A Conversation with Her Excellency Michelle Bachelet, President of Chile
Time and Place
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On September 22, 2016, the Wilson Center’s Women in Public Service Project and Latin American Program hosted a conversation with Michelle Bachelet, the President of Chile and the current President of the Pacific Alliance. Andrew Selee, Executive Vice President of the Wilson Center, offered opening remarks and introduced President Bachelet. Following her speech, President Bachelet answered questions from Gwen K. Young, Director of the Women in Public Service Project, Cynthia Arnson, Director of the Latin American Program, and the audience.
President Bachelet began her speech by emphasizing the importance of women’s empowerment and participation in the workforce to development, comparing the lack of women’s involvement to playing with half of a soccer team. She lamented the lack of women in the Chilean Congress and in government globally. “Inequality, these hateful differences affect not just women, but the ability of countries and the international community to make progress toward sustainable development,” President Bachelet said.
President Bachelet emphasized the importance of women’s participation in sustainable development, saying it can bring economic and social benefits. Almost a million Chilean women could enter the workforce, she said, and if they did, it is estimated that the country’s GDP would rise six percent. She added that women’s participation can also change political priorities and policies.
“The evidence is clear and overwhelming,” she argued. “To end gender inequality is a matter of justice and an opportunity for development. Or as I used to say, ‘It is the right thing to do, but it’s also the smart thing to do.’”
She called on governments to invest more in education and childcare but also advocated for a cultural shift: “We will also be unable to break traditional stereotypes if women continue to maintain their homes on their own and do most of the housework without any sense of shared responsibility,” she said.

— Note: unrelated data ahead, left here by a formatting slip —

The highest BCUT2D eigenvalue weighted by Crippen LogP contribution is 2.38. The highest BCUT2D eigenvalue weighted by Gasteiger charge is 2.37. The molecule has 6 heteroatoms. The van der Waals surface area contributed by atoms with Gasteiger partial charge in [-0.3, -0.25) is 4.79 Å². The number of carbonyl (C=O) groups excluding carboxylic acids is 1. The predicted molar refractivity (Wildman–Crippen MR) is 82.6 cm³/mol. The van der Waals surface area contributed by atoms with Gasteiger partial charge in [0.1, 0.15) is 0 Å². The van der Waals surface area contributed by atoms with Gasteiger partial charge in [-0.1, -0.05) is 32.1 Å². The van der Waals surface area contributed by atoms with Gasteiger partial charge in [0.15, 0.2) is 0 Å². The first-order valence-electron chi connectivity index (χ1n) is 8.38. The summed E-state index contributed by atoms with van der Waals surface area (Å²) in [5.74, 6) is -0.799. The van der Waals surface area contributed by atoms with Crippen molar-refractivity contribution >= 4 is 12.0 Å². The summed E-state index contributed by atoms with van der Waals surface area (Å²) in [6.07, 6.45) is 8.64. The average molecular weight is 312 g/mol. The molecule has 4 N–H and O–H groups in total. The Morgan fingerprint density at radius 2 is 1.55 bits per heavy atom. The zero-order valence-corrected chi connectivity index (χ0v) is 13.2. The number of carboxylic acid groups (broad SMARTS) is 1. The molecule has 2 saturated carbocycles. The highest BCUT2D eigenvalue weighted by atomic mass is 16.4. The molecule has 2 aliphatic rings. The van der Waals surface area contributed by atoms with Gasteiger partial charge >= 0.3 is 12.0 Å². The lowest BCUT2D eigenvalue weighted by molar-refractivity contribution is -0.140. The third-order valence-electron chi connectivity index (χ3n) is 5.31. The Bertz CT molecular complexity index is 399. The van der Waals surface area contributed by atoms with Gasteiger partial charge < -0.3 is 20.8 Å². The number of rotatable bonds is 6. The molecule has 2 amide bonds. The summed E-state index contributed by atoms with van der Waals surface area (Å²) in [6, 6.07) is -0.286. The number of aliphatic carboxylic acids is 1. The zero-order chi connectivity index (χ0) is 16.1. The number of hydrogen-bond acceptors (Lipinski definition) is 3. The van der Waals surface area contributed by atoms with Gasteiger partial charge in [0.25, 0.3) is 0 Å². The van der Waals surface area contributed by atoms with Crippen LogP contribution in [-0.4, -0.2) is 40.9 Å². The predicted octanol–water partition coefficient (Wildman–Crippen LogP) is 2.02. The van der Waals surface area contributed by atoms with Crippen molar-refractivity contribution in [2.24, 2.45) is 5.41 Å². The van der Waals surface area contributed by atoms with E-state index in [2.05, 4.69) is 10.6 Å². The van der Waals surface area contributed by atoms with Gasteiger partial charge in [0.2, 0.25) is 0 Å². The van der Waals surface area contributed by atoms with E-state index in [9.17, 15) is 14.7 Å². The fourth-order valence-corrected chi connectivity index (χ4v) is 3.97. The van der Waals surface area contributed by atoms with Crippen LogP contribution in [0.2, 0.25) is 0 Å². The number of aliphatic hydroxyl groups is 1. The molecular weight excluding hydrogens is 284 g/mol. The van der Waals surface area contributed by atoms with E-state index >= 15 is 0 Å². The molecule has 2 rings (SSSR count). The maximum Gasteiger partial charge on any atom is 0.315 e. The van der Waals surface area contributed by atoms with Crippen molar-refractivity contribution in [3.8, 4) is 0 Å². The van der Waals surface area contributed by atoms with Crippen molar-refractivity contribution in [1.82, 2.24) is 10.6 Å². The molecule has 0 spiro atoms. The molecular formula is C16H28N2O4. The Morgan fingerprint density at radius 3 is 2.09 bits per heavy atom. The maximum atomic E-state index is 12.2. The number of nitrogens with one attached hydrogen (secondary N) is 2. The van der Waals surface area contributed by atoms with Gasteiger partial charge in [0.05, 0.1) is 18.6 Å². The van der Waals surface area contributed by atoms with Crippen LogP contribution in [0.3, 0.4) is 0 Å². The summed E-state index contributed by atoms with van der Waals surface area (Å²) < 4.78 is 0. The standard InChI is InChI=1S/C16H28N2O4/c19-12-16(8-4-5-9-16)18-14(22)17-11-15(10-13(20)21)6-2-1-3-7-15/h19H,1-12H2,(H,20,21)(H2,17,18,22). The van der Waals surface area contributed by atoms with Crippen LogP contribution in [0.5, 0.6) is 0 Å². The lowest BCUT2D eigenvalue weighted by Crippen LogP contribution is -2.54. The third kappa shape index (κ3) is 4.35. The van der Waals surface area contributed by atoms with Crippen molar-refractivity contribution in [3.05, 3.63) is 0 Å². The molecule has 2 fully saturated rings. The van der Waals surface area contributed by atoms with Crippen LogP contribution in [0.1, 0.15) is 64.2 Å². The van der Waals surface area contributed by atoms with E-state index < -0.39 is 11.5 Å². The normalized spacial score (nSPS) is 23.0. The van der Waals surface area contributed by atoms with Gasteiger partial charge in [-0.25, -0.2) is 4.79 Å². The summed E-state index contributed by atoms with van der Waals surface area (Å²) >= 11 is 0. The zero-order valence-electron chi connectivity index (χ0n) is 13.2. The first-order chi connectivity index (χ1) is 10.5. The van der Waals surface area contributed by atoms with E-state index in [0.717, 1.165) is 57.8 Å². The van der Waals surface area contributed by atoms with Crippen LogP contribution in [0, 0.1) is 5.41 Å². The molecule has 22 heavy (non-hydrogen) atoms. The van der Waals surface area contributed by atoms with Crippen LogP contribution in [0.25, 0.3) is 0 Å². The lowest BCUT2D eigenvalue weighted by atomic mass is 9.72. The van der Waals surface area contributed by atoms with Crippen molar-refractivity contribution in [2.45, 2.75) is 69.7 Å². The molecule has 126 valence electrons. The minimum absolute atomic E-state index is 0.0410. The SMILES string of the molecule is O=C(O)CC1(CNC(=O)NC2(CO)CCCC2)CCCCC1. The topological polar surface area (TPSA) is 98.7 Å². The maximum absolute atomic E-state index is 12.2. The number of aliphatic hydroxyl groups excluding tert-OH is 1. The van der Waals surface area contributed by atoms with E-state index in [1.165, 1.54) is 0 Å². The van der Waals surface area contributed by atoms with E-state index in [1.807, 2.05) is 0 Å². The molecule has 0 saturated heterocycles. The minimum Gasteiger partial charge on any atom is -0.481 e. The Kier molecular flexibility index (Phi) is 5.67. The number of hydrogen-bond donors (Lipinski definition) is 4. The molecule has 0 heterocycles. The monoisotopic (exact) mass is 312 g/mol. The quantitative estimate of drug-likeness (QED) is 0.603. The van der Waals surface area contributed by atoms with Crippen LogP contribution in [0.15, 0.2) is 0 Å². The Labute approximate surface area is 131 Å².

Throughout her speech, President Bachelet shared measures Chile is taking to empower women. To increase the number of women in office, they have created quota system for candidates, requiring that at least 40 percent are women. To encourage women to enter the workforce, they have increased maternal protection, started programs to promote the sharing of domestic responsibilities, and created policies to mainstream childcare. Women entrepreneurs are encouraged by government programs like Crece Mujer Emprendedora, which promotes financial inclusion and access to capital for women.
“We have established spaces for debate and joint collaboration between the public and private sector and academia, given that women´s empowerment is not just a numbers game or government initiatives, but that it involves all of society as well as defines how we want to grow and develop,” she said.
President Bachelet asserted that this is important not only for domestic policies but also for global policies: “In the regional and internationals arena, as in our bilateral relations, the gender perspective can no longer be overlooked. Gender equality and women’s empowerment are at the heart of our international actions.” Though she explained how the Pacific Alliance is working toward this goal, she said her country, Latin America, and the world “have a long way to go.”
Following the President Bachelet’s remarks, Gwen K. Young began the discussion by asking her what data or initiatives regarding women’s political empowerment are missing. President Bachelet emphasized the importance of women leaders by describing the impact of women serving in local government: “When the girls and the parents of those girls in those local communities saw female participation, they wanted their girls to study, and the girls wanted to study because they saw they can do something else.”